Click here to read the entire article on Kwe Today

Indigenous Women and Two-Spirited People: Our Work is Decolonization!

“Be a Good Girl” (2006 woodcut print, courtesy of the Collection of Aboriginal and Northern Affairs Canada) is a reflection on the gendered work expectations and training of women in the 1950s. I have explored this topic by looking at Indian residential schools, and the ways in which young Native women were trained in an effort to transform them into good working-class wives and workers. The Indian residential school system had a half-day labour program for girls, which was abolished in 1952 out of concern that children were not receiving an education, but were only serving the financial needs of the school. Residential schools forbade Native children from speaking their languages or practicing their culture in an attempt to mold them, for their “salvation,” into productive members of white, capitalist society. The residential schools were part of a dark history of racism and genocide in Canada and continue to have negative effects. This sort of gendered work training, however, was not reserved for the assimilation of Natives; training schools like the Ontario Training School for Girls rehabilitated young women with “loose” morals and other traits that were not tolerated in the ’50s. Both white working class and Native girls attended these training schools. This piece is about the conflicts, spiritual paradoxes, and societal expectations of young women in the ’50s.  Tania Willard, Secwepemc Nation, is an artist and designer based in Vancouver. Through her art and design she hopes to communicate the stories and voices we are unable to hear—the voices that are missing and erased from our histories and realities.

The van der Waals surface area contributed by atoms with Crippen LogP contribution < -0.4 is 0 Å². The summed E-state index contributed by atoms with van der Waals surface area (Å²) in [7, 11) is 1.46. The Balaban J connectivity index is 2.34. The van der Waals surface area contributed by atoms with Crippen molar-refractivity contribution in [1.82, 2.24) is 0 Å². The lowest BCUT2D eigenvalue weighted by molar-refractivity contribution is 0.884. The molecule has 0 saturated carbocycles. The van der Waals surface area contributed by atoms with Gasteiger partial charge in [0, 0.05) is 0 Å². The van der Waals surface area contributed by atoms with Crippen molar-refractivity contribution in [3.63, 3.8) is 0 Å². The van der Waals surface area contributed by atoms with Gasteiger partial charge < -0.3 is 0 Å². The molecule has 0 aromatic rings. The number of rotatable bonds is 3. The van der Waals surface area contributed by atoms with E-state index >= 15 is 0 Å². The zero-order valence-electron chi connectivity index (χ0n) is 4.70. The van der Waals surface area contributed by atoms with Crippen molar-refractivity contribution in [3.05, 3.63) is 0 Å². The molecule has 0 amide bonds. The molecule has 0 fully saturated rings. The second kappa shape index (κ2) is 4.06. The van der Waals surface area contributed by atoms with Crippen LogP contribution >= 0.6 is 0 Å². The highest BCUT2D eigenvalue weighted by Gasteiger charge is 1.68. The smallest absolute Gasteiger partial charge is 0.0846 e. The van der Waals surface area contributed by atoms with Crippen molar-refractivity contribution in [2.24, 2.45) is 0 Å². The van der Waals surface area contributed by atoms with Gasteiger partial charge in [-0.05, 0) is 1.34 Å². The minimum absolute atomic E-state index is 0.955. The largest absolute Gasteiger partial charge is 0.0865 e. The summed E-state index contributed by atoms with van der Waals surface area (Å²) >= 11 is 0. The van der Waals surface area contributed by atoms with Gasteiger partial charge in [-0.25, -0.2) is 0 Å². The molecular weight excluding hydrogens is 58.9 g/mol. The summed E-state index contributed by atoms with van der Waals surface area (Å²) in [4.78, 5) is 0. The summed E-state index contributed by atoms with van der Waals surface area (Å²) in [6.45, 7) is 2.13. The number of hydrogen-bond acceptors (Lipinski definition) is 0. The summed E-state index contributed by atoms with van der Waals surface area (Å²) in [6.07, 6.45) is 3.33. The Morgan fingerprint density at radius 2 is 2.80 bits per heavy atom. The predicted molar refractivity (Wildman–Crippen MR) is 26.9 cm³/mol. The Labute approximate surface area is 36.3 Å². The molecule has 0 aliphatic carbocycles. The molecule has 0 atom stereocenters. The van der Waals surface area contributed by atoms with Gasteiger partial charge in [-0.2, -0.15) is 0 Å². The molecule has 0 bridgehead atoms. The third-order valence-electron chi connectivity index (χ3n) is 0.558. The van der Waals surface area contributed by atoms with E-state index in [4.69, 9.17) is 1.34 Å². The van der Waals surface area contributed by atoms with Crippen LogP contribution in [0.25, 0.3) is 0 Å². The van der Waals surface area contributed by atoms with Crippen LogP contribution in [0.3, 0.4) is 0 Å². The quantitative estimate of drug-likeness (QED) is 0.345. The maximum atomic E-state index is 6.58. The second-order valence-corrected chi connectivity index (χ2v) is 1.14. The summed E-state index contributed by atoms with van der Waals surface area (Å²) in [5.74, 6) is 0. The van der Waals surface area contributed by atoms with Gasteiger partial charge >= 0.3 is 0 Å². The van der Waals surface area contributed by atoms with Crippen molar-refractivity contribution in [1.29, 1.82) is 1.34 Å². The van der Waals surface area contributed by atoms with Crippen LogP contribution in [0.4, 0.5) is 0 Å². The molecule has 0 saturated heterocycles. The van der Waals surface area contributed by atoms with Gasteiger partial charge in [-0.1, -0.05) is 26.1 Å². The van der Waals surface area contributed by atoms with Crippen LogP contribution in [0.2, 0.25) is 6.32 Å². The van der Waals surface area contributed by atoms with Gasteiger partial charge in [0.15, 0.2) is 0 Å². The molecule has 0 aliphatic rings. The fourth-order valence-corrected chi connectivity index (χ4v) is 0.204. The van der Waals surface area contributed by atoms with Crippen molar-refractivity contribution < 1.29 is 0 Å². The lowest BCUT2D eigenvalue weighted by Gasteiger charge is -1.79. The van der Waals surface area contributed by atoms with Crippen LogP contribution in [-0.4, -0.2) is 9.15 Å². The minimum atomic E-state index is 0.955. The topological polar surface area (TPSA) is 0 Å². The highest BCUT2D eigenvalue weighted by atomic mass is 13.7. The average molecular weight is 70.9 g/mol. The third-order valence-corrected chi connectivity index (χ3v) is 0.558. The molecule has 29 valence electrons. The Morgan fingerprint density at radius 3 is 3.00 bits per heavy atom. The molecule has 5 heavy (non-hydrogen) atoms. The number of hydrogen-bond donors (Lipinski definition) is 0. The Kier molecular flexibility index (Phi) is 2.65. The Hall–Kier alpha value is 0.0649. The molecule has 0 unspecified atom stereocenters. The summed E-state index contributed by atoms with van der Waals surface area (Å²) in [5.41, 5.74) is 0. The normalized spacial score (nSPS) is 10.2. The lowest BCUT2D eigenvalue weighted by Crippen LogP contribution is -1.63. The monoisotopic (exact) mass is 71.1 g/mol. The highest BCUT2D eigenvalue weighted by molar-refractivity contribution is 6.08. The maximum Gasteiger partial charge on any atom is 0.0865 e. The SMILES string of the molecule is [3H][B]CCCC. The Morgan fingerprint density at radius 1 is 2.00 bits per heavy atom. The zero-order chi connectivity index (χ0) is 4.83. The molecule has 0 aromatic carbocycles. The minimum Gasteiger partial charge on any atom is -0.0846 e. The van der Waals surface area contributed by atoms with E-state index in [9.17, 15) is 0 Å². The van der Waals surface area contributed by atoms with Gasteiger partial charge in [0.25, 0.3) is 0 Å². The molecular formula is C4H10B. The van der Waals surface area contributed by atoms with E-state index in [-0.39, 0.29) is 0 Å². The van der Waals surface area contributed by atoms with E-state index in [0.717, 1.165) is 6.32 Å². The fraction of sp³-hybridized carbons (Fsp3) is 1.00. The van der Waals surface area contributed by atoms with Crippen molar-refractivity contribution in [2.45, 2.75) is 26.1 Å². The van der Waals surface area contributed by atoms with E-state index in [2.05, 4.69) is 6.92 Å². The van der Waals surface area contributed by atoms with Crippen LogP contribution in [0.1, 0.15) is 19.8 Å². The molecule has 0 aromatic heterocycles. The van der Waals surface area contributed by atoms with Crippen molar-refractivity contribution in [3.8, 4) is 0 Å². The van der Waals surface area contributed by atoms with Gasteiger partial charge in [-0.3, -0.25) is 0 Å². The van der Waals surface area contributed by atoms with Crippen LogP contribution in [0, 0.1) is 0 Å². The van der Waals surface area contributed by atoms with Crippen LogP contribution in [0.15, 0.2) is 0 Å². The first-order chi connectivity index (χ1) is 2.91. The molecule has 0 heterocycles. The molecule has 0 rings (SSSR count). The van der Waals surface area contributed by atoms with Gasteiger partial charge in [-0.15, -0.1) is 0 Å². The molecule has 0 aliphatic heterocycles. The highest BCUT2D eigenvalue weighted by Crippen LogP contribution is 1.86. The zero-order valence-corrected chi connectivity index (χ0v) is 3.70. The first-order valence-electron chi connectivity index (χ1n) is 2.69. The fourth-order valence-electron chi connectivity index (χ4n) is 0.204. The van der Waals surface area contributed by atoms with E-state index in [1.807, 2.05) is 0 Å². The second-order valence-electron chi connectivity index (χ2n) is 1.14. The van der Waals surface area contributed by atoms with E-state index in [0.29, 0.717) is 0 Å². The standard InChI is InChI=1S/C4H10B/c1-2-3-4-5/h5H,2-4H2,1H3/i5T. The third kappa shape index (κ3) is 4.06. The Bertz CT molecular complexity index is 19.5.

“Be a Good Girl” by Tania Willard

By Chelsea Vowel, GUTS Canadian Feminist Magazine

Indigenous women and two-spirited* people are leading a resurgence movement in iyiniwi-ministik, the People’s Island.* They draw on their traditional roles as protectors of the land and water to inform their work in our communities, and root themselves in their specific socio-political orders to counter colonialism and to revitalize language and culture. Rather than being defined as a struggle against patriarchal gender roles and the division of labour, Indigenous women and two-spirited people’s work combats the imposition of colonial barriers. The goal is not to attain gender equality, but rather to restore Indigenous nationhood, which includes gender equality and respect for gender fluidity.